Wales thwarted by Australia again
There was very little unlucky with this 13. In the previous dozen defeats in succession to Australia, there were times when Wales had every right to look to the heavens. Not this time, not even because of Kurtley Beale’s supposedly fortuitous try.
Warren Gatland’s men were far from humiliated here but then again, their nine-year unsuccessful Wallaby run has long gone past the red-faced.
Anthony Joshua’s world championship win against Carlos Takam was the last sporting event to happen here in the Principality Stadium, and, two weeks on, essentially it was a similar story. A class opponent doing as much as was necessary against a wannabe.
Like Takam, Wales left telling themselves they could hold their held up high; and maybe even believing they had been presented with a pop at glory. Yet, essentially, deep down, they are wondering how they can possibly breach this gap before the World Cup in two years.
Inevitably, Gatland presented a positive front. “We are obviously disappointed in terms of the result – we were architects of our own downfall by making it too easy for them early on,” he said. “But as the game wore on we were applying a lot of pressure – and if it hadn’t been for a freakish second-half try, I think we might well have gone on to win it.”
Well, they are used to seeing four tries shipped past them in the opening match of the autumn series. The last time Wales won an opening game in the fall was in 2002 – against Romania. Maybe someone needs a word with the fixture secretary.
It should not be all doom and gloom, however. Gatland, through injury and a view to the next World Cup, felt obliged to play an ambitious 15 and they did a damn sight better than last year’s 32-8 humbling to the same opposition 12 months ago.
Wales were without the likes of Sam Warburton, Ross Moriarty, George North, Justin Tipuric and others such as Samson Lee. And the Owen Williams experiment appeared to work, if nothing else. Much was said about the flyhalf ’s selection at inside centre and the benefits in employing a second fiveeighth were, at times, evident.
The worries at the end, though, were for Williams’s centre partner, Jonathan Davies, who went down in agony with an ankle injury sustained in the final play of the game.
“He has been strapped up and is on a crutch,” said Gatland. “It doesn’t look brilliant, but we will know probably in the next 24 hours or so.”
Some two hours before Davies’ injury the visitors had grasped the initial advantage with a driving maul, which was, to be frank, rather pathetically allowed to roll itself over with hooker Tatafu Polata-Nau touching down.
A characteristic line-break by Gareth Davies presented Wales some goforward and from there a flowing move, featuring Williams switching to playmaker and Dan Biggar enacting a perfect take-and-give, allowed Steff Evans to score on his first home start.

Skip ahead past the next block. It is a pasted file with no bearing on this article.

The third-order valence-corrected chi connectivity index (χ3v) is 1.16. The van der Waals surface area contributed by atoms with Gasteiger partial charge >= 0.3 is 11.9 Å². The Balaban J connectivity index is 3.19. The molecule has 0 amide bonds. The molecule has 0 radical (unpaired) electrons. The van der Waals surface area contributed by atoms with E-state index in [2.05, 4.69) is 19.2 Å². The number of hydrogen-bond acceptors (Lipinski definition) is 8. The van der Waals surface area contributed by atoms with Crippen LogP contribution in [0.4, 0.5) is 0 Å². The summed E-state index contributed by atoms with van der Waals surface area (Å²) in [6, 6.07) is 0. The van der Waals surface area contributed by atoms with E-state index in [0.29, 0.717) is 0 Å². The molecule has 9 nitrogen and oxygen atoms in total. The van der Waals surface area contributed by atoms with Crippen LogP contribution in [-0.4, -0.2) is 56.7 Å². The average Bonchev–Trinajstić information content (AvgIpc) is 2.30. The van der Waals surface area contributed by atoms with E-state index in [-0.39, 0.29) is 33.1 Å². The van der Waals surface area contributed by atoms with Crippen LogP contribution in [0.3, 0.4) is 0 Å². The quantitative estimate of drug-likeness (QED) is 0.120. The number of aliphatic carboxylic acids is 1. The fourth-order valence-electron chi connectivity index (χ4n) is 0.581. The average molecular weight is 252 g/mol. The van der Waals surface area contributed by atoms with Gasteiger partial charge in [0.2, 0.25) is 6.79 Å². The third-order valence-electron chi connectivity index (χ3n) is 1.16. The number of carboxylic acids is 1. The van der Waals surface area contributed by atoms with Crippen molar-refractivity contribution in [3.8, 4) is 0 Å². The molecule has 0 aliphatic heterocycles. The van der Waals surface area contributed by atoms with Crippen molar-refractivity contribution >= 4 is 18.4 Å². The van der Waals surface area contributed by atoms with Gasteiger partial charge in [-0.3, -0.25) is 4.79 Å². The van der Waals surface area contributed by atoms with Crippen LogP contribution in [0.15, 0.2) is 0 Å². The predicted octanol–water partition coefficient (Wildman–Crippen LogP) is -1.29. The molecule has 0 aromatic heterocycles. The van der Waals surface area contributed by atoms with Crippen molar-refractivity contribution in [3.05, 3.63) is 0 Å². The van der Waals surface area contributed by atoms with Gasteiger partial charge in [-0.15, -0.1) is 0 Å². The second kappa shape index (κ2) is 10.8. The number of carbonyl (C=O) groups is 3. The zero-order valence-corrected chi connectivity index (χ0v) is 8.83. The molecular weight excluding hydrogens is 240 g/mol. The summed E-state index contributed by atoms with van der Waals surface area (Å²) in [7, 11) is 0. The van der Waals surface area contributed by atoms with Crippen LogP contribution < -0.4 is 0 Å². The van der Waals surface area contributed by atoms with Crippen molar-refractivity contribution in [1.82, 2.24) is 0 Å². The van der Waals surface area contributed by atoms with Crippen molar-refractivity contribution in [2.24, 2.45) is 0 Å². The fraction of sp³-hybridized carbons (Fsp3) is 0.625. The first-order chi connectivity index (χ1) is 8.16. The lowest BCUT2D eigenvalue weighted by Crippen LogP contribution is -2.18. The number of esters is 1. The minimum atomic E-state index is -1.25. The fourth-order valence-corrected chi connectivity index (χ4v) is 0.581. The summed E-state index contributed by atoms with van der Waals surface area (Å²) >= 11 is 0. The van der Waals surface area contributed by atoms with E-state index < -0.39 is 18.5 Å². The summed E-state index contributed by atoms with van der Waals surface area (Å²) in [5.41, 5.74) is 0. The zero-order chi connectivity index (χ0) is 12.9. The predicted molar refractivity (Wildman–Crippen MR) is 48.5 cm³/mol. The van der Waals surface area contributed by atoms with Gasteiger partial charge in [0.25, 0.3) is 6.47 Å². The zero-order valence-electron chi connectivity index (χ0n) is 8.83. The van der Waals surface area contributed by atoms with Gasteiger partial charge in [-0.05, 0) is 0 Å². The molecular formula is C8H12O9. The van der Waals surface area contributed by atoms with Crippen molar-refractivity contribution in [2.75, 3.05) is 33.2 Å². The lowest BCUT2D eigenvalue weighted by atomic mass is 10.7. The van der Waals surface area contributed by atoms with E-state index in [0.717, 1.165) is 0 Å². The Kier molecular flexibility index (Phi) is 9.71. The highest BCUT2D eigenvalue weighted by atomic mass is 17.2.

But Bernard Foley soon established himself as the game’s notable conductor and the more he touched the ball the more his side took control. There was not much in it – there rarely has been in the last decade between this two – but when a player such as Foley is using his boot as the baton, then it is so easy to be mesmerised by his tune.
Except it was not just Foley pulling the strings off his laces. Granted, Michael Cheika went in with a huge midfield, leading Gatland to ask “who’s playing Warrenball now?”. But when you have an oval-ball artist such as Beale at full-back, and willing to come in and assume the creative duties, then it spells danger to those staring into the attacking faces and simply wondering “where next?”
Particularly when Will Genia, a scrum-half who was threatening to lose his way, is storming back to his strategic best. It was the man-of-thematch’s sumptuous pass to lock Adam Coleman which regained the impetus.
Saying that, Wales had only themselves to blame for going in nine points to the bad. After Leigh Halfpenny brought it back to just four points, all they needed to do was see out the final two minutes of the half. Alas, clearing their kick-offs is something at which they do not excel. Michael Hooper, the Australian captain, burst his way over.
Halfpenny brought it back to six points and the roars rippled. There were many opportunities. The game loosened and it began to go through the Welsh hands. But chances were dropped and the Wallabies highlighted why they are rated as the third best team in the world.
Davies, who was excellent in the No9, role, lost the ball under the close and highly physical pressure of Tevita Kuridrani and the exquisite mass of skill who is Beale was given licence to run the length of the pitch. Hooper saw yellow and Hallam Amos dived in at the corner and gave the contest its interest in the final throes, but the result was never really in doubt.
With Georgia to come next Saturday and Gatland promising wholesale changes, Chieka had some consoling words for the Dragons. “I thought the new No12, Williams, went really well and the way Wales tried to play is probably a sign of the way the game is going,” he said, as he celebrated his seventh game without defeat. “They have a lot to feel proud of. I think this was a better performance than when we came here last year and won by 30 points.”
Safe hands: Steff Evans makes a clean catch despite the best efforts of Australia’s Michael Hooper at the Principality Stadium last night
Pain game: Jonathan Davies suffers an ankle injury in the final play of the match